Research: AMMINGER and others,

Listed in Issue 148


AMMINGER and others, Department of Child and Adolescent Neuropsychiatry, Medical University of Vienna, Vienna, Austria,, have tested omega-3 fatty acids in children with autism.


There is increasing evidence that fatty acid deficiencies or imbalances may contribute to childhood neurodevelopmental disorders. The aim of this study was to investigate the effect of n-3 fatty acid supplementation on children with autism.


In a randomized, double-blinded, placebo-controlled 6-week pilot trial, the effects of 1.5 g/d of n-3 fatty acids (.84 g/d eicosapentaenoic acid, .7 g/d docosahexaenoic acid) supplementation were investigated in 13 children (aged 5 to 17 years) with autistic disorders accompanied by severe tantrums, aggression, or self-injurious behaviour. The outcome measure was the Aberrant Behaviour Checklist (ABC) at 6 weeks.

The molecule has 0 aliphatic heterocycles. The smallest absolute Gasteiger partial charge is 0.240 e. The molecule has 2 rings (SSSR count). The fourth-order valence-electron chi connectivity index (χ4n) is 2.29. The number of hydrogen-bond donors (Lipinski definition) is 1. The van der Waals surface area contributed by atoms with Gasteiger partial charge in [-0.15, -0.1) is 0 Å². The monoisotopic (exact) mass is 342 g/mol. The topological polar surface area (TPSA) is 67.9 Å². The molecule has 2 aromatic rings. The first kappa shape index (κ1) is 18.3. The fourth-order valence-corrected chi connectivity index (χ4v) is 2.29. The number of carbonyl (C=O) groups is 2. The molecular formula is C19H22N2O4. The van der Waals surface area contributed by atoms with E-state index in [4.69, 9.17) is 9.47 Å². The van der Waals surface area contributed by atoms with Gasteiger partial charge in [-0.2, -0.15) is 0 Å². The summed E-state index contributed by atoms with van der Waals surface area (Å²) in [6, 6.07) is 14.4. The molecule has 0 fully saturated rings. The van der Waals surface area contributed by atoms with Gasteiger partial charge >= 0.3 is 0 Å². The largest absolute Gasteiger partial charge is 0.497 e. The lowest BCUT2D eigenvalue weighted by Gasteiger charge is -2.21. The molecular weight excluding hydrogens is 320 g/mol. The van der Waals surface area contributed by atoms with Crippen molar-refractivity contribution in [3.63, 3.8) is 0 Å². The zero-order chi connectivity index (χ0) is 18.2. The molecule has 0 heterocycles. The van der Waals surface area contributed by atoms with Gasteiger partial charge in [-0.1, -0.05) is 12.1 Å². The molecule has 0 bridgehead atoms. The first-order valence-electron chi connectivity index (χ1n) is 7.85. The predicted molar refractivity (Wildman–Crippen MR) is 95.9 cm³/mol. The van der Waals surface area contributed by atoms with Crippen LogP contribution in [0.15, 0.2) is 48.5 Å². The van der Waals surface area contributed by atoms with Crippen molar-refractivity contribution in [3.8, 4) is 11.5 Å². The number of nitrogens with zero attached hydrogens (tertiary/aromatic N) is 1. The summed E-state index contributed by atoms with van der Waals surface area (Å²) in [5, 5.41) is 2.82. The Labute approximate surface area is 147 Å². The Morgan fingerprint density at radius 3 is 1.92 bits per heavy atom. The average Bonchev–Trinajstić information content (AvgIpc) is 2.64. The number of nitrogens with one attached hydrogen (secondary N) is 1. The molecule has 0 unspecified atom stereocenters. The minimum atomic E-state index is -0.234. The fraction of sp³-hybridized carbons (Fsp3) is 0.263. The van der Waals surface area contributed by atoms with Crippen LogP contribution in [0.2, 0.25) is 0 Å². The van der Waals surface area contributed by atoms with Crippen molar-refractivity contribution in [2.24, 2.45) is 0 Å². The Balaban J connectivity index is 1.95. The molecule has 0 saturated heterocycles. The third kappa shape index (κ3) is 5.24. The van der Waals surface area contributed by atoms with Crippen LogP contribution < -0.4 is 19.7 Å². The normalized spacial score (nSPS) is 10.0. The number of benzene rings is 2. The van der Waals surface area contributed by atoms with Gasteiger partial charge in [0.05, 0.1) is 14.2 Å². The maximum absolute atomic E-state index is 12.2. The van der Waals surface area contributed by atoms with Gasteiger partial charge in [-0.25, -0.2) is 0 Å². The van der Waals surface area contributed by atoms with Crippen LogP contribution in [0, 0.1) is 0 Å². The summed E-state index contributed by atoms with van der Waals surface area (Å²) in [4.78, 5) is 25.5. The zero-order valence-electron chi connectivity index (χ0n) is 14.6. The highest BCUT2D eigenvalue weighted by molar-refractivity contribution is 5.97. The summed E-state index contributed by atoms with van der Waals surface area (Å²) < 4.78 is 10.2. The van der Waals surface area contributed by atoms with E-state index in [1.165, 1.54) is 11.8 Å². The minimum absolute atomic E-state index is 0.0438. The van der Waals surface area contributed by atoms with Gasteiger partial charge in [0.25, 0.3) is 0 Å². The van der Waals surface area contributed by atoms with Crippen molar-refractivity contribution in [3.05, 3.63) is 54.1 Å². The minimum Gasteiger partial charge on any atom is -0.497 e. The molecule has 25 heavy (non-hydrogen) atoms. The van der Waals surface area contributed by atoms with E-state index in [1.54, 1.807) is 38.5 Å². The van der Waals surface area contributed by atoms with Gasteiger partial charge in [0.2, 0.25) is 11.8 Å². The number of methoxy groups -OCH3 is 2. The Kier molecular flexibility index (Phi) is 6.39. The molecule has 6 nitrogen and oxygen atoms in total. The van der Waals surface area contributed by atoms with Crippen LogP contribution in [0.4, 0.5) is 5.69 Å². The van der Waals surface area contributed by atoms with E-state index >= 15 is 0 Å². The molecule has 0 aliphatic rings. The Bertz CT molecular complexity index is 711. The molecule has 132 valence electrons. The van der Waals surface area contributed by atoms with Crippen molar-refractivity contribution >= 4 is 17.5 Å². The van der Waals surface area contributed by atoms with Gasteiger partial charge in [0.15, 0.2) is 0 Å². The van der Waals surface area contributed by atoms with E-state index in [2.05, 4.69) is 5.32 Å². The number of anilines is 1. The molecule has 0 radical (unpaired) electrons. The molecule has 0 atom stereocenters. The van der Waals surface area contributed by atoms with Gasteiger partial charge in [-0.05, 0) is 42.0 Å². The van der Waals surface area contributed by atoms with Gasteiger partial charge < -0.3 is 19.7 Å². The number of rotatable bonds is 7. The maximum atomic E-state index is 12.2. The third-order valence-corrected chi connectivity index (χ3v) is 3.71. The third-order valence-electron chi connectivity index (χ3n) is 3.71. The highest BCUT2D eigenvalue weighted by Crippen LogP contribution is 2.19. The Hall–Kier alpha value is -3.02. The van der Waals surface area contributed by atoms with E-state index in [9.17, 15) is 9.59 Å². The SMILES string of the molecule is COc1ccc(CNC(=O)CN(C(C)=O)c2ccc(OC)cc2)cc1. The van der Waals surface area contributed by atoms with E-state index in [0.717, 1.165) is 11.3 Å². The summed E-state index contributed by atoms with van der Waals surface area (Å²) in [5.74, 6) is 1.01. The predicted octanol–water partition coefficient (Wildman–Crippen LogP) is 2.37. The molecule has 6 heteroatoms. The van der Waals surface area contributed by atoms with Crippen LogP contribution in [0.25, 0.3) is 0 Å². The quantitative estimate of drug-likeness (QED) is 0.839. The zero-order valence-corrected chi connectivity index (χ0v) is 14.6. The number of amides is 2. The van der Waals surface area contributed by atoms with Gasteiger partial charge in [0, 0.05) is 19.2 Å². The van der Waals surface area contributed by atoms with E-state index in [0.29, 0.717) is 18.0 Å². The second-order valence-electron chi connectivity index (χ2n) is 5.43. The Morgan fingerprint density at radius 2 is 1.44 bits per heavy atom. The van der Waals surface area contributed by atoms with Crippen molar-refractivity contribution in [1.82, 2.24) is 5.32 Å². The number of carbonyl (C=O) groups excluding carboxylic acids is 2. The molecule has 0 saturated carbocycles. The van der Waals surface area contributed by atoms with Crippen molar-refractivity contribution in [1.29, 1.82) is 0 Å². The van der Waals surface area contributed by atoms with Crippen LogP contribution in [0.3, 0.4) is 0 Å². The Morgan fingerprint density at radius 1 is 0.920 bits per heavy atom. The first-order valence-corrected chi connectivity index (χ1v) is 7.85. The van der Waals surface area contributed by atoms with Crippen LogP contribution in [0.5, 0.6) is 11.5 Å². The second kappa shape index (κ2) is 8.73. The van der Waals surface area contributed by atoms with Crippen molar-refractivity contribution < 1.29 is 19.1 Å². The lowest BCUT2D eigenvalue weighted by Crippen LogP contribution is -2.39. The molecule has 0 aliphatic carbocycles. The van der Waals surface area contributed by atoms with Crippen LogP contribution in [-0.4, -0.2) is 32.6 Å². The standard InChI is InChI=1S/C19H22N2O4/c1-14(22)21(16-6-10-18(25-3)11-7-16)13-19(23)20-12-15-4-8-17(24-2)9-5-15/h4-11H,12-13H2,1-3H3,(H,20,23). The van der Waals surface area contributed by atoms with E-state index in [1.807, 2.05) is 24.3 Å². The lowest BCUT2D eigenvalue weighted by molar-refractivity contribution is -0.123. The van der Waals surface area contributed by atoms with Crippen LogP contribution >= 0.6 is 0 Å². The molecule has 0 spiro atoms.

The authors observed an advantage of n-3 fatty acids compared with placebo for hyperactivity and stereotypy, each with a large effect size. Repeated-measures ANOVA indicated a trend toward superiority of n-3 fatty acids over placebo for hyperactivity. No clinically relevant adverse effects were elicited in either group.


The results of this study provide preliminary evidence that n-3 fatty acids may be an effective treatment for children with autism.


Amminger GP, Berger GE, Schafer MR, Klier C, Friedrich MH, Feucht M. Omega-3 fatty acids supplementation in children with autism: a double-blind randomized, placebo-controlled pilot study. Biological Psychiatry 61 (4): 551-553, Feb 15, 2007.

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